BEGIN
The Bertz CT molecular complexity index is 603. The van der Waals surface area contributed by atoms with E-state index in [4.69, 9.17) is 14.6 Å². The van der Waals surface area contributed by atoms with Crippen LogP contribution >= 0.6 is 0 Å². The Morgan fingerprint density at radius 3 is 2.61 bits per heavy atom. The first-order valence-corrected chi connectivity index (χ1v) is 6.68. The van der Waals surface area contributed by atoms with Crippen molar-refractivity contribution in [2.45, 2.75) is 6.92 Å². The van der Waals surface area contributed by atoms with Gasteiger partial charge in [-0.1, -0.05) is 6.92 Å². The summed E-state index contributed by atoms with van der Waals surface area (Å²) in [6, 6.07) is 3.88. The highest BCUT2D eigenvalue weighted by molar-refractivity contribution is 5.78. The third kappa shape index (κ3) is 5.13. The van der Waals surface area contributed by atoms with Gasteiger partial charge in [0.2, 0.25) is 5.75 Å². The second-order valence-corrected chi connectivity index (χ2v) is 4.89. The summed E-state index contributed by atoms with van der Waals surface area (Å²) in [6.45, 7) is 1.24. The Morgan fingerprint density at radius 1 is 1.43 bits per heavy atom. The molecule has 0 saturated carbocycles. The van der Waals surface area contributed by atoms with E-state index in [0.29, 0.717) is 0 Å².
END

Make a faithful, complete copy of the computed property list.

The Bertz CT molecular complexity index is 603. The van der Waals surface area contributed by atoms with E-state index in [4.69, 9.17) is 14.6 Å². The van der Waals surface area contributed by atoms with Crippen LogP contribution >= 0.6 is 0 Å². The Morgan fingerprint density at radius 3 is 2.61 bits per heavy atom. The first-order valence-corrected chi connectivity index (χ1v) is 6.68. The van der Waals surface area contributed by atoms with Crippen molar-refractivity contribution in [2.45, 2.75) is 6.92 Å². The van der Waals surface area contributed by atoms with Gasteiger partial charge in [-0.1, -0.05) is 6.92 Å². The summed E-state index contributed by atoms with van der Waals surface area (Å²) in [6, 6.07) is 3.88. The highest BCUT2D eigenvalue weighted by molar-refractivity contribution is 5.78. The third kappa shape index (κ3) is 5.13. The van der Waals surface area contributed by atoms with Gasteiger partial charge in [0.2, 0.25) is 5.75 Å². The second-order valence-corrected chi connectivity index (χ2v) is 4.89. The summed E-state index contributed by atoms with van der Waals surface area (Å²) in [6.45, 7) is 1.24. The Morgan fingerprint density at radius 1 is 1.43 bits per heavy atom. The molecule has 0 saturated carbocycles. The van der Waals surface area contributed by atoms with E-state index in [0.29, 0.717) is 0 Å².